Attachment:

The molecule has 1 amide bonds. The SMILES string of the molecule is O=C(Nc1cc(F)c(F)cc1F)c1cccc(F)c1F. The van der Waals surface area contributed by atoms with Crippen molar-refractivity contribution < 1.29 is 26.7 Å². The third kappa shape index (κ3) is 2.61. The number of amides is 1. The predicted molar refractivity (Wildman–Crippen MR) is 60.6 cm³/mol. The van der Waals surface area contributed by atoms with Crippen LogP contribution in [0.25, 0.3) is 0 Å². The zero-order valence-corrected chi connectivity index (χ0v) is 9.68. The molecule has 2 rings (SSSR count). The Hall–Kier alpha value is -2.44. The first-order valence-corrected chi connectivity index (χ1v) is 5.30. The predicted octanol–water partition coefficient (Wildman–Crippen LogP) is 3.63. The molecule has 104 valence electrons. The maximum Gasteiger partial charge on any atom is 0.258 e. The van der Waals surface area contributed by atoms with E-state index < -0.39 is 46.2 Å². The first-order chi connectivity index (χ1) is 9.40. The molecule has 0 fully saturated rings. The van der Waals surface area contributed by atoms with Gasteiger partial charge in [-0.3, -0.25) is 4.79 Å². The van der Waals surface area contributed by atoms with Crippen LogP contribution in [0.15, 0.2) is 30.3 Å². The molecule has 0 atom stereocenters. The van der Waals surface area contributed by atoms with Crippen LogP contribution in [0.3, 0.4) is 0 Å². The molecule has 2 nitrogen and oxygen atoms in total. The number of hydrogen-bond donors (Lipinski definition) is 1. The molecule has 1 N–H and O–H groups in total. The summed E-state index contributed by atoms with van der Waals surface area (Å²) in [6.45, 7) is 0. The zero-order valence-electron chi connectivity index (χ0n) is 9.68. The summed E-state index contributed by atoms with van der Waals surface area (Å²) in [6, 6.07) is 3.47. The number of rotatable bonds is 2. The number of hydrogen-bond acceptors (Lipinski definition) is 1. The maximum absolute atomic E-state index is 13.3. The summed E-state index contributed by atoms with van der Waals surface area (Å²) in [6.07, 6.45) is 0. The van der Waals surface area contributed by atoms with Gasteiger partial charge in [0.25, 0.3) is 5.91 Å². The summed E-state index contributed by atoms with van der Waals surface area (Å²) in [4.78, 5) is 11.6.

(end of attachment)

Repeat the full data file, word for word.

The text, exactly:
The molecule has 1 amide bonds. The SMILES string of the molecule is O=C(Nc1cc(F)c(F)cc1F)c1cccc(F)c1F. The van der Waals surface area contributed by atoms with Crippen molar-refractivity contribution < 1.29 is 26.7 Å². The third kappa shape index (κ3) is 2.61. The number of amides is 1. The predicted molar refractivity (Wildman–Crippen MR) is 60.6 cm³/mol. The van der Waals surface area contributed by atoms with Crippen LogP contribution in [0.25, 0.3) is 0 Å². The zero-order valence-corrected chi connectivity index (χ0v) is 9.68. The molecule has 2 rings (SSSR count). The Hall–Kier alpha value is -2.44. The first-order valence-corrected chi connectivity index (χ1v) is 5.30. The predicted octanol–water partition coefficient (Wildman–Crippen LogP) is 3.63. The molecule has 104 valence electrons. The maximum Gasteiger partial charge on any atom is 0.258 e. The van der Waals surface area contributed by atoms with E-state index < -0.39 is 46.2 Å². The first-order chi connectivity index (χ1) is 9.40. The molecule has 0 fully saturated rings. The van der Waals surface area contributed by atoms with Gasteiger partial charge in [-0.3, -0.25) is 4.79 Å². The van der Waals surface area contributed by atoms with Crippen LogP contribution in [0.15, 0.2) is 30.3 Å². The molecule has 0 atom stereocenters. The van der Waals surface area contributed by atoms with Crippen LogP contribution in [0.3, 0.4) is 0 Å². The molecule has 2 nitrogen and oxygen atoms in total. The number of hydrogen-bond donors (Lipinski definition) is 1. The molecule has 1 N–H and O–H groups in total. The summed E-state index contributed by atoms with van der Waals surface area (Å²) in [6.45, 7) is 0. The zero-order valence-electron chi connectivity index (χ0n) is 9.68. The summed E-state index contributed by atoms with van der Waals surface area (Å²) in [6, 6.07) is 3.47. The number of rotatable bonds is 2. The number of hydrogen-bond acceptors (Lipinski definition) is 1. The maximum absolute atomic E-state index is 13.3. The summed E-state index contributed by atoms with van der Waals surface area (Å²) in [6.07, 6.45) is 0. The van der Waals surface area contributed by atoms with Gasteiger partial charge in [0.25, 0.3) is 5.91 Å². The summed E-state index contributed by atoms with van der Waals surface area (Å²) in [4.78, 5) is 11.6.